Aussie couple who created tiny home on wheels reveals budget secrets and why they’ve never looked back

Aussie couple who created tiny home on wheels reveals budget secrets and why they’ve never looked back
  • PublishedOctober 7, 2023

‘Let’s just say, we don’t miss living in a house at all.’ 

An Aussie couple has spurned home ownership – to live in a $24,000 van and travel around Australia.

Former lawyer Mia Smith, 26, and electrician Brody Williams, 27, have lived in their 2018 Ford Transit van full time for the past 15 months – on under $470 a week.

So far, they’ve toured 30,000km since leaving their home in Townsville in North Queensland.

Mia and Brody were both just 20 when they became hooked on the van lifestyle after completing small trips.

They took the 2020 COVID pandemic as a sign to leap into full time van life, after they both had overseas trips cancelled.

Mia Smith and Brody Williams are travelling around Australia in a $24,000 van.
Mia Smith and Brody Williams are travelling around Australia in a $24,000 van. Credit: Driving.With.Sunnie Instagram/ MediaDrumWorld/ Australscope

They bought their van for $24,000 and spent $15,000 renovating it, doing most of the work themselves.

And with a dream of seeing Australia, they set off on the open road.

The couple budgets about $500 a week for outgoings but usually lives for less than that.

Their earnings from odd jobs – such as hospitality, farm work and housekeeping – are used for experiences and miscellaneous purchases.

“We had previously done a few van trips in 2020/21 and were instantly hooked,” Mia said.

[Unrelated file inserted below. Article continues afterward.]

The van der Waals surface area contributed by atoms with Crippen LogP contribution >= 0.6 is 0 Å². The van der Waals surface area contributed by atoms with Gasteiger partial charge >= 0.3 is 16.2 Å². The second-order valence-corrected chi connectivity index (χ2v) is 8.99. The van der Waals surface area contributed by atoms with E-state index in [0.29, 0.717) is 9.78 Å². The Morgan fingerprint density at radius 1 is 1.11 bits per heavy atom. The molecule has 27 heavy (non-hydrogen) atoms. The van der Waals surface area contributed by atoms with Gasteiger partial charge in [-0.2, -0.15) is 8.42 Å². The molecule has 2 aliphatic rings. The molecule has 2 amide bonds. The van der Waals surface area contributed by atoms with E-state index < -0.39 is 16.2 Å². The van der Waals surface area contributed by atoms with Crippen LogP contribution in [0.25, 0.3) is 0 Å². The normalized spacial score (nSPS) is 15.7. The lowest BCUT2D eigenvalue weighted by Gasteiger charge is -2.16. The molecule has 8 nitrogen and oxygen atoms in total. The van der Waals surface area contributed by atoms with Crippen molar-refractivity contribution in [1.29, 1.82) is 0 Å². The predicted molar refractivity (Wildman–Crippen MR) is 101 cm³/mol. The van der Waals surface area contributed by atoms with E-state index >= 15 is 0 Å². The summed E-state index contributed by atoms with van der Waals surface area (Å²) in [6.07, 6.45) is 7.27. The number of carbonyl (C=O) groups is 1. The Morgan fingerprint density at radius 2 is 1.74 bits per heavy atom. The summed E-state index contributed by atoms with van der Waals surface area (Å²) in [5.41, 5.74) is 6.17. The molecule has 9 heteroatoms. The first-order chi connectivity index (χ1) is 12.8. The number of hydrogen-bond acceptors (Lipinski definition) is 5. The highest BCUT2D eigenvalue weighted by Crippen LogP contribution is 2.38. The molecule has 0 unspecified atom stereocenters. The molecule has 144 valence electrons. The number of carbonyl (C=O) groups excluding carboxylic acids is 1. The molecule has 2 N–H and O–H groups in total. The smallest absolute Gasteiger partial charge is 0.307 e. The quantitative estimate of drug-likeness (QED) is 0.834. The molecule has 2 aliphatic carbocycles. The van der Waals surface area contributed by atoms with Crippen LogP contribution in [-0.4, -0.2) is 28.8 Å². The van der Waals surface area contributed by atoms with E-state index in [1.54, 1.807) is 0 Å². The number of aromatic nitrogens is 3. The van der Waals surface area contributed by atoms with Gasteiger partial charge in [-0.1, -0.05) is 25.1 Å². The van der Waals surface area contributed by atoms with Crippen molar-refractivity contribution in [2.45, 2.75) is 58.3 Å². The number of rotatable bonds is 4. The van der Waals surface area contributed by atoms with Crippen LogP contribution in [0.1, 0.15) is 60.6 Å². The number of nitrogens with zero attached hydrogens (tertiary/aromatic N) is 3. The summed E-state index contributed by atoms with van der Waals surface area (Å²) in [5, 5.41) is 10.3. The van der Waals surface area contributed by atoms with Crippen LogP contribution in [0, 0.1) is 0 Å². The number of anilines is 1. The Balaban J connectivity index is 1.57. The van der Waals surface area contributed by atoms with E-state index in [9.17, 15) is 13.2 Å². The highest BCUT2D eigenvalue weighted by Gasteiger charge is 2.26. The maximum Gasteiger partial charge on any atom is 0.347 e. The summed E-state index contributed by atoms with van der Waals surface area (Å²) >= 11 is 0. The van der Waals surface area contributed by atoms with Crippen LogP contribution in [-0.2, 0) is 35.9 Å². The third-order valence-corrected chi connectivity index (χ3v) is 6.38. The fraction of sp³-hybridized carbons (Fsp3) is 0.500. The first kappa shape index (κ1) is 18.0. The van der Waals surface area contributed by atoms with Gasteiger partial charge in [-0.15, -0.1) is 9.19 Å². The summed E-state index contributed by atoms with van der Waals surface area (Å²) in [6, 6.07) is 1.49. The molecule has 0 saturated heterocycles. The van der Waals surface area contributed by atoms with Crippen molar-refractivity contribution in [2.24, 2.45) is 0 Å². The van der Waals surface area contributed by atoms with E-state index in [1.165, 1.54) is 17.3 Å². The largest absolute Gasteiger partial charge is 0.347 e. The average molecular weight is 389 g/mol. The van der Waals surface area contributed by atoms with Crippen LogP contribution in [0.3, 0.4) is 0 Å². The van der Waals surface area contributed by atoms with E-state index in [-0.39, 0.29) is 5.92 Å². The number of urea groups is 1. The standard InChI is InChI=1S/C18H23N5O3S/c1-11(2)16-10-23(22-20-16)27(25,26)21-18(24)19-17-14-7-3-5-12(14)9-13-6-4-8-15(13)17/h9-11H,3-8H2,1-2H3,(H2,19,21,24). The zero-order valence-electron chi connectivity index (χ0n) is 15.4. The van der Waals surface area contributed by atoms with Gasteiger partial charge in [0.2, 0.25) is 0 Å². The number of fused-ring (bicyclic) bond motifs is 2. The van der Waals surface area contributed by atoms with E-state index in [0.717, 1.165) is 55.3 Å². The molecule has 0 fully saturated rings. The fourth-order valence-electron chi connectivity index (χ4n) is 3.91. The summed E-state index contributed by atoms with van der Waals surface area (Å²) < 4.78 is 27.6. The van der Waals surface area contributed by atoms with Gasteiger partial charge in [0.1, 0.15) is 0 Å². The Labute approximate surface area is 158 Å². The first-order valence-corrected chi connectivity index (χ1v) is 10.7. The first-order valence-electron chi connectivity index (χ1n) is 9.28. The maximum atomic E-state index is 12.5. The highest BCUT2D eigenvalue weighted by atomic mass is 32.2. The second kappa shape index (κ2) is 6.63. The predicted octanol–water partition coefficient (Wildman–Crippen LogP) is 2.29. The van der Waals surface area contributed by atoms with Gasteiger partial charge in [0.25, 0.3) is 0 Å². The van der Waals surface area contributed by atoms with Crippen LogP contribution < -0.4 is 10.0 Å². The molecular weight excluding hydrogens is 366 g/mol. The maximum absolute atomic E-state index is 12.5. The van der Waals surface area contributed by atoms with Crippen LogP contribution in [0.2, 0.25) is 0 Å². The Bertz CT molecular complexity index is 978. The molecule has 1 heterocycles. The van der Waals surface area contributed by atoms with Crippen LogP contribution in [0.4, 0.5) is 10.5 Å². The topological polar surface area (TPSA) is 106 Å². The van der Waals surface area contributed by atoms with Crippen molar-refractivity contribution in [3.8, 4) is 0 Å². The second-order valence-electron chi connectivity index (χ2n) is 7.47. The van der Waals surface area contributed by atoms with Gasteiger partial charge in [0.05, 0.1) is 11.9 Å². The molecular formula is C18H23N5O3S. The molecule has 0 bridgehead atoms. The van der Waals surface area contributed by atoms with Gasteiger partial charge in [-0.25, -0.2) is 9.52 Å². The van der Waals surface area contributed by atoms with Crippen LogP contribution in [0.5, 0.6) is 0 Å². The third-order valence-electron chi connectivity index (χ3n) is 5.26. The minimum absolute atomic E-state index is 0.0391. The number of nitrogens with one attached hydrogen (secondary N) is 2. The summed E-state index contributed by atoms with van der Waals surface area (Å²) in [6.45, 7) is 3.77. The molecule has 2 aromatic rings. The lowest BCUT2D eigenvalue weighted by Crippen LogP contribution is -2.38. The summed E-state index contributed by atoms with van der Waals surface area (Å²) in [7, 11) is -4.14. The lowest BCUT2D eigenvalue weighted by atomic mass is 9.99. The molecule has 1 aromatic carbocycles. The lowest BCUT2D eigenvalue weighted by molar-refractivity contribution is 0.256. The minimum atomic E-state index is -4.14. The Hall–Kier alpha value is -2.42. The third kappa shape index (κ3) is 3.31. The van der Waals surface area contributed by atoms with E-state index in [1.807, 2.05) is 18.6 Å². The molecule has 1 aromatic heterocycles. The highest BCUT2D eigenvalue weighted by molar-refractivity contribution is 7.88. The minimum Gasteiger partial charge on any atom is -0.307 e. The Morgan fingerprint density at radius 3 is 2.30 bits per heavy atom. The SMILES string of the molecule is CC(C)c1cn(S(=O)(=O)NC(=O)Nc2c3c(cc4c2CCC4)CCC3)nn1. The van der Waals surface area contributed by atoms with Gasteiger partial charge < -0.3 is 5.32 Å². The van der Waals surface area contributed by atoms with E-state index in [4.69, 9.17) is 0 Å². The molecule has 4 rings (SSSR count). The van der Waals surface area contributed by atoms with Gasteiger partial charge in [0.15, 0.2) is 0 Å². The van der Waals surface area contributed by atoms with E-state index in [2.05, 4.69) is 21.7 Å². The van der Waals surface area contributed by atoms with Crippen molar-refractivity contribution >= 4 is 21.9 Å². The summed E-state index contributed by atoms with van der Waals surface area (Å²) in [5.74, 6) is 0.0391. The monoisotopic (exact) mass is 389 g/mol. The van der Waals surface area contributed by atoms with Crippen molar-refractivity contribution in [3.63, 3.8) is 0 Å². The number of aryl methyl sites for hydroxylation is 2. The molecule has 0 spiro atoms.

“We have always wanted to explore our own country because it is so beautiful.

“As it is so huge, we thought what better way to explore than in a van.

“When our overseas trips planned for the start of 2020 were cancelled because of COVID, we thought that must be a sign to build our van now and explore our own incredible country first.”

From having the idea of leaving their home town, to actually living in the van full time, was roughly 18 months.

“The process of finding the perfect van was painstakingly slow and took about a year,” Mia said.

“We flew to Melbourne to pick up our future home on wheels and drove it 2,470km back to Townsville where the van build took place.

“The build took Brody about six months by working on it part-time and before we knew it we were on the road.”

The couple swapped a four-bedroom house and big backyard for the van and could not be happier.

“We can’t say how good it is to not maintain a huge house and yard,” Mia said.

“It takes us 10-15 minutes to clean the entire van compared to two hours or more to clean our house, plus the yard work.

A view inside the couple’s converted 2018 Ford Transit van.
A view inside the couple’s converted 2018 Ford Transit van. Credit: Driving.With.Sunnie Instagram/ MediaDrumWorld/ Australscope

“Let’s just say, we don’t miss living in a house at all.

“The ever changing views from our back doors is something we will never get tired of.”

The van is a 2018 Ford Transit Long Wheel Base and “mid roof”, which means Mia and Brody can stand up and move around comfortably inside.

The couple’s life is now all about adapting.